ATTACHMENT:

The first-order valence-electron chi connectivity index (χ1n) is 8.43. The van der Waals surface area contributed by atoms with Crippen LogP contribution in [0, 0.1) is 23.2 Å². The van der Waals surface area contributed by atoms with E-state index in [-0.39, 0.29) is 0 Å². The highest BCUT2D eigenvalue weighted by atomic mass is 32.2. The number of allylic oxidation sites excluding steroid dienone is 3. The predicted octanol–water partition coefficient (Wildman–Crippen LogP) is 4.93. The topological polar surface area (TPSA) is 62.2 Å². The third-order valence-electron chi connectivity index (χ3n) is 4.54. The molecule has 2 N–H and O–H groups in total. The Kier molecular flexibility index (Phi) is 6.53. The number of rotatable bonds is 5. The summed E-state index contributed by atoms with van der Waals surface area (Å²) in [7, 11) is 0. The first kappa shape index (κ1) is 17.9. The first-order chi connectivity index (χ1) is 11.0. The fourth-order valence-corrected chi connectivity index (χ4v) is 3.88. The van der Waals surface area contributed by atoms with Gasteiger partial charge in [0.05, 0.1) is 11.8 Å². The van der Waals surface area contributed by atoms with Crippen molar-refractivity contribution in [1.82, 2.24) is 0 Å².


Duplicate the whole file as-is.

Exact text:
The first-order valence-electron chi connectivity index (χ1n) is 8.43. The van der Waals surface area contributed by atoms with Crippen LogP contribution in [0, 0.1) is 23.2 Å². The van der Waals surface area contributed by atoms with E-state index in [-0.39, 0.29) is 0 Å². The highest BCUT2D eigenvalue weighted by atomic mass is 32.2. The number of allylic oxidation sites excluding steroid dienone is 3. The predicted octanol–water partition coefficient (Wildman–Crippen LogP) is 4.93. The topological polar surface area (TPSA) is 62.2 Å². The third-order valence-electron chi connectivity index (χ3n) is 4.54. The molecule has 2 N–H and O–H groups in total. The Kier molecular flexibility index (Phi) is 6.53. The number of rotatable bonds is 5. The summed E-state index contributed by atoms with van der Waals surface area (Å²) in [7, 11) is 0. The first kappa shape index (κ1) is 17.9. The first-order chi connectivity index (χ1) is 11.0. The fourth-order valence-corrected chi connectivity index (χ4v) is 3.88. The van der Waals surface area contributed by atoms with Gasteiger partial charge in [0.05, 0.1) is 11.8 Å². The van der Waals surface area contributed by atoms with Crippen molar-refractivity contribution in [1.82, 2.24) is 0 Å².